To reiterate, I strongly support many of the investments outlined in the BOE “master plan.”  But before we start to execute such a grand plan, we need strong controls and oversight to make sure we do this right.  It is only fair to Greenwich residents to highlight the impact on their tax burden as well as the impact on the financial health of the town.  Then we could prioritize our needs and make sure we get the optimal tradeoff between taxes and services.  It is not unreasonable to believe that there could be some items which are not worth it in a $1+ billion master plan, and it is the job of Town leaders to find them.  I realize it is a hard job, and every special interest has their pet project, but we elect our representatives to do the right thing, not the easy thing.

So, what can you do?  First, it is critical that residents know what is going on.  Spread the word.  Make it clear you care about getting great services but also being mindful of our tax burden.  Let people know $1 billion is a lot of money, and it has your attention!  Second, reach out to your BET and RTM members and let them know you care.  Contact information can be googled and is just a few clicks away.  Finally, if you have an opinion on this one way or another, feel free to reach out to me at BrooksHarrisGreenwichRTM@gmail.com and I will see that it is directed to the appropriate people.  Elections are coming up in November, and they will have consequences.  Please apprise yourself of the issues and help steer Greenwich to the right path forward.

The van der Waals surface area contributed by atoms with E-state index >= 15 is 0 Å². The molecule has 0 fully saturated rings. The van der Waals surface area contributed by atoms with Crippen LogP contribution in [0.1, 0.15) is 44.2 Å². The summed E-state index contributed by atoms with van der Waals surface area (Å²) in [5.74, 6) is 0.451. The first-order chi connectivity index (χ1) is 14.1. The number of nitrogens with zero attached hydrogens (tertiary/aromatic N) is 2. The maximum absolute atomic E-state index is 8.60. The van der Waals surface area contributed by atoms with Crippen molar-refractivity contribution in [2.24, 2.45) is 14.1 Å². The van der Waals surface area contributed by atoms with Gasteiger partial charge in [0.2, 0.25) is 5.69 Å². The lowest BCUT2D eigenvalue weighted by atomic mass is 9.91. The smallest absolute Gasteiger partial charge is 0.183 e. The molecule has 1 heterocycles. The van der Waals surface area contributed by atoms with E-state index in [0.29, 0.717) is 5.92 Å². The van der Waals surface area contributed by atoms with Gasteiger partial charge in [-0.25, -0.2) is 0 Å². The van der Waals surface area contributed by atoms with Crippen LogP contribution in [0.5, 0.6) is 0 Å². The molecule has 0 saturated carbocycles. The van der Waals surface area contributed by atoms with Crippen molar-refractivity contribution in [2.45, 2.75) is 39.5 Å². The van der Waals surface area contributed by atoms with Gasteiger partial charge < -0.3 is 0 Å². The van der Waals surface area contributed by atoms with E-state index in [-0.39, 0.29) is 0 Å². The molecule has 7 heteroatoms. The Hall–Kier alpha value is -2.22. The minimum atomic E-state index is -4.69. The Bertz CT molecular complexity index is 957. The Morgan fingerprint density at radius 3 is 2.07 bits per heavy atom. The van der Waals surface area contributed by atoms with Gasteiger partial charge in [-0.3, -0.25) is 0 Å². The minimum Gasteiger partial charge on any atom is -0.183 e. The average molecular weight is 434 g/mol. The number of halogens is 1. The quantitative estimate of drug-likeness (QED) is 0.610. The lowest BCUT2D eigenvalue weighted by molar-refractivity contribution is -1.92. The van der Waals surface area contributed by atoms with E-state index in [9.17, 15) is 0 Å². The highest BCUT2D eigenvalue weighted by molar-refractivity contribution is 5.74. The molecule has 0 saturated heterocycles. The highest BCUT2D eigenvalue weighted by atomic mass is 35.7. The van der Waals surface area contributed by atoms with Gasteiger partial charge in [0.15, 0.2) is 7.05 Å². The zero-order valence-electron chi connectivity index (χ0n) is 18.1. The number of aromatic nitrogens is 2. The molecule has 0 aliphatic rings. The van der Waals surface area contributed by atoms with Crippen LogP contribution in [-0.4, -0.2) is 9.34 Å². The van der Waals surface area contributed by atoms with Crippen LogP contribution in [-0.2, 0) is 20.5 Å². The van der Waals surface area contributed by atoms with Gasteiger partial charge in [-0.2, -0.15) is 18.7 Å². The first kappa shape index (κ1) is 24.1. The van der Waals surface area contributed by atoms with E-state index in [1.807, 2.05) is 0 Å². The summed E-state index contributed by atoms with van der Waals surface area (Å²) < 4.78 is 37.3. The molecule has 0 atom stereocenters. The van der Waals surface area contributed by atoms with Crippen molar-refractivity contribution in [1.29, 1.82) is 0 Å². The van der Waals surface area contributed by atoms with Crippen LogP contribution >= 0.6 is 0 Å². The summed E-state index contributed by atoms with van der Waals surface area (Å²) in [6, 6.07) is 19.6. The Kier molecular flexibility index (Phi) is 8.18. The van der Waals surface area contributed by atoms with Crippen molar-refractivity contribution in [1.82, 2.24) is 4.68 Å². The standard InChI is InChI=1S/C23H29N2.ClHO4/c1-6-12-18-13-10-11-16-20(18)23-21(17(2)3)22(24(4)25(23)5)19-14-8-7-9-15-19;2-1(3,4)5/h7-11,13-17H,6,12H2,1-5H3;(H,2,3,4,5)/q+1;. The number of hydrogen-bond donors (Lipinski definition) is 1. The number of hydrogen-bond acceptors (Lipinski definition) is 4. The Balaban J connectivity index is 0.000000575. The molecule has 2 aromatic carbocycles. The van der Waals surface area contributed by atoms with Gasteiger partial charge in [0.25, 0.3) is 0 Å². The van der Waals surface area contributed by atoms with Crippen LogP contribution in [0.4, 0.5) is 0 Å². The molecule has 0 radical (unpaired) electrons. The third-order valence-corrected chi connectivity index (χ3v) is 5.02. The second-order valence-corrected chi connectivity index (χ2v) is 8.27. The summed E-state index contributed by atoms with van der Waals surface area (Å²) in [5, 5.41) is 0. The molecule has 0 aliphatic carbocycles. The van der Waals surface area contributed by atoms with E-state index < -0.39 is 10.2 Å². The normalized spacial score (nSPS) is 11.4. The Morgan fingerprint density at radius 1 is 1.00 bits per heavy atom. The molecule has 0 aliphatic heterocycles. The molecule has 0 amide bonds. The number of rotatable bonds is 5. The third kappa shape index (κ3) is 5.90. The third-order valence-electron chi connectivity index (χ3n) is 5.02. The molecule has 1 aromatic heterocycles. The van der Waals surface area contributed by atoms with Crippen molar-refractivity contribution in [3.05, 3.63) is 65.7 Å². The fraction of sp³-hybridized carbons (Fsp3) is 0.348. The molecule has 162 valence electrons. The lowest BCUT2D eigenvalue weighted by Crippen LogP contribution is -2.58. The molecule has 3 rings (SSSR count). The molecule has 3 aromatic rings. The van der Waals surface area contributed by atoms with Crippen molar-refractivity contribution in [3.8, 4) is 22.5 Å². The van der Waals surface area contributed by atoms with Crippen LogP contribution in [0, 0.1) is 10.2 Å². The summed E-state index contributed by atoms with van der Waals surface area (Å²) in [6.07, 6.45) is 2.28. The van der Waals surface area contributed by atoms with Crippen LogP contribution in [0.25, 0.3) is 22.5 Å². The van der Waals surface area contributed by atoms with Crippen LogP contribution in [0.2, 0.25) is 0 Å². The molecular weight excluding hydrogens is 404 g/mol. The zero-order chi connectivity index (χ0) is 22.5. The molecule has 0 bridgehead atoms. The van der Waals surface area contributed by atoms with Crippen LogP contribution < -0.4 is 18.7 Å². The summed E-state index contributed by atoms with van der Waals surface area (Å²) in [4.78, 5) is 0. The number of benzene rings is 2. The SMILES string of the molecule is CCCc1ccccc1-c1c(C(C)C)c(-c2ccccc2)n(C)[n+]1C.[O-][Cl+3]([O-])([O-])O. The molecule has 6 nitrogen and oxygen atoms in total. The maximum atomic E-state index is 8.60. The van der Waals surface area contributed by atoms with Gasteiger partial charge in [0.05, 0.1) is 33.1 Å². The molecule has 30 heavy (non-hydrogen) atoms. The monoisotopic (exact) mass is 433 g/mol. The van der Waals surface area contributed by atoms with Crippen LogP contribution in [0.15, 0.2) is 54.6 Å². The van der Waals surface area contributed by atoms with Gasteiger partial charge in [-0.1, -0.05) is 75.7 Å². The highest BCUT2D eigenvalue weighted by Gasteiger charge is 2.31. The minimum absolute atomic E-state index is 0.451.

These views are my own and do not represent the RTM or the RTM Finance Committee.

After graduating from the University of Pennsylvania in 1986 with a dual degree in Management and Technology, Brooks Harris went on to earn a Bachelor’s degree in Economics and Finance from the Wharton School and a BSE in Computer Science Engineering before completing his education with an MBA from Stanford University as an Arjay Miller Scholar.  

Brooks Harris then worked for almost 25 years as a banker, primarily for Morgan Stanley and Deutsche Bank before deciding to manage his own portfolio and spend more time with his family and volunteering in our community.